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Former Biden Advisor Analyzes U.S. Pandemic Response In New Book

LULU GARCIA-NAVARRO, HOST:

There are parties again and concerts. The bleachers at the ballpark are full. America is moving past the pandemic that's still very much a pandemic. Not even half of the country is fully vaccinated, and the vaccine rollout has stalled. This as the delta variant, the most contagious form of the virus so far, is on the march.

We're joined now by Andy Slavitt, recently a senior adviser to President Biden's COVID response team, and he's author of the new book "Preventable: The Inside Story Of How Leadership Failures, Politics, And Selfishness Doomed The U.S. Coronavirus Response." Good morning.

ANDY SLAVITT: Good morning.

GARCIA-NAVARRO: How worried are you at the landscape you are seeing right now? A partially vaccinated population, a worrying new variant - are we going to be further divided between the vaccine haves and the have-nots in the way this country has been divided by so much else in this pandemic?

SLAVITT: I think that's a good way to put it. We have - if you've been vaccinated, you are really in a place where you should be grabbing the parts of your life that you lost over the last year. But if you haven't been, the delta variant is basically this same bug on steroids because it is twice as easy to get. So if you're not vaccinated, this is another reason to go talk to your doctor, go talk to your pharmacist and get vaccinated.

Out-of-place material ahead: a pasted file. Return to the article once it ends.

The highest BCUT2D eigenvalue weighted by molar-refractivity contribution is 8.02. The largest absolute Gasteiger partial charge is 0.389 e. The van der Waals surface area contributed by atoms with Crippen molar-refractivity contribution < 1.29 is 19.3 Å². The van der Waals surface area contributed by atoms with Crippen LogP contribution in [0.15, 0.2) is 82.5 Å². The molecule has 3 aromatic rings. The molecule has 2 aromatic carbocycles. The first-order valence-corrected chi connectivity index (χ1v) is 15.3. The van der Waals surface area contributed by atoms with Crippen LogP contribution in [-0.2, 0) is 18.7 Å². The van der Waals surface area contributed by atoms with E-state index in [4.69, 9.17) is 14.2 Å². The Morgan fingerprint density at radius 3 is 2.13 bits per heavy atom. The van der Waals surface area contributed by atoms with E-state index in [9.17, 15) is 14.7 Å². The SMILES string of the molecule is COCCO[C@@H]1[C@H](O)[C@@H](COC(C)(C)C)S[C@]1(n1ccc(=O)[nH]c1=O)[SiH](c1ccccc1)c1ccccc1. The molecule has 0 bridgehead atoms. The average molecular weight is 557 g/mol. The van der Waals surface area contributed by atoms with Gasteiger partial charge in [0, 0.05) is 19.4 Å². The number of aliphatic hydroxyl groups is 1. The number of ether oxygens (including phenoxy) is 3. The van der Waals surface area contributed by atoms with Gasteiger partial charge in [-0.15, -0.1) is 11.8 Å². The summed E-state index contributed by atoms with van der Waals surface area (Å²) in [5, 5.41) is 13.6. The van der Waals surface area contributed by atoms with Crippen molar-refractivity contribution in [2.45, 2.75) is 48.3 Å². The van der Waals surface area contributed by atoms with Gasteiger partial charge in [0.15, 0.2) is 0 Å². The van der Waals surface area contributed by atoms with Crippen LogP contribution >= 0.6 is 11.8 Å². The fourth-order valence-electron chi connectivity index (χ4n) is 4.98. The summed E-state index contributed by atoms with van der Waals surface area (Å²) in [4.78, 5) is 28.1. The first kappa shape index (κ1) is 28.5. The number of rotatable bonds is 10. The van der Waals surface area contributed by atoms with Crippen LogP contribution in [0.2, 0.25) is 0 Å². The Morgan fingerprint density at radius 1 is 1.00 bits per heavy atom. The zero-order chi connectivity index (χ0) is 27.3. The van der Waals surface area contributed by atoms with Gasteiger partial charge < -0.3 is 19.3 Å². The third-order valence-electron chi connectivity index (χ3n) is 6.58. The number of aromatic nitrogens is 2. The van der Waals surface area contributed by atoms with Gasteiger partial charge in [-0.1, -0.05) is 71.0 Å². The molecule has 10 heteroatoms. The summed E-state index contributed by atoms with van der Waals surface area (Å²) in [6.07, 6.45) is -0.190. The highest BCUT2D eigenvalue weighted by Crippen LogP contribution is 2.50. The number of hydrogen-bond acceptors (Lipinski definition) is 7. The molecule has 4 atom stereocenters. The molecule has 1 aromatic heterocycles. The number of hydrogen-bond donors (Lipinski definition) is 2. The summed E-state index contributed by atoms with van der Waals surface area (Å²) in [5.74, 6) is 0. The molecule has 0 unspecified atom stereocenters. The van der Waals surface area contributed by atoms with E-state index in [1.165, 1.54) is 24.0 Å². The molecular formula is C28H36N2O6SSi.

GARCIA-NAVARRO: Your book details the failures of the Trump administration and describes a comparatively effective nationwide vaccination campaign by the Biden administration - 300 million shots in 150 days. But Biden's stated goal was to get at least one shot into 70% of the adult population by July 4, and as of this morning, it's 65%. What is your explanation for why Biden is likely to fall short?

SLAVITT: Well, I don't think we should be worried about 67% versus 70% versus 73%. If we want to be worried about something, we should be worried about Arkansas at 50% and Vermont at 90%. It's really the disparity that you called out in your first question that should raise alarm bells because if you're vaccinated or you're living in a community that's largely vaccinated, you're in relatively good shape. But we have parts of this country, as you know, that have much lower levels, and those are the places that I'm worried about.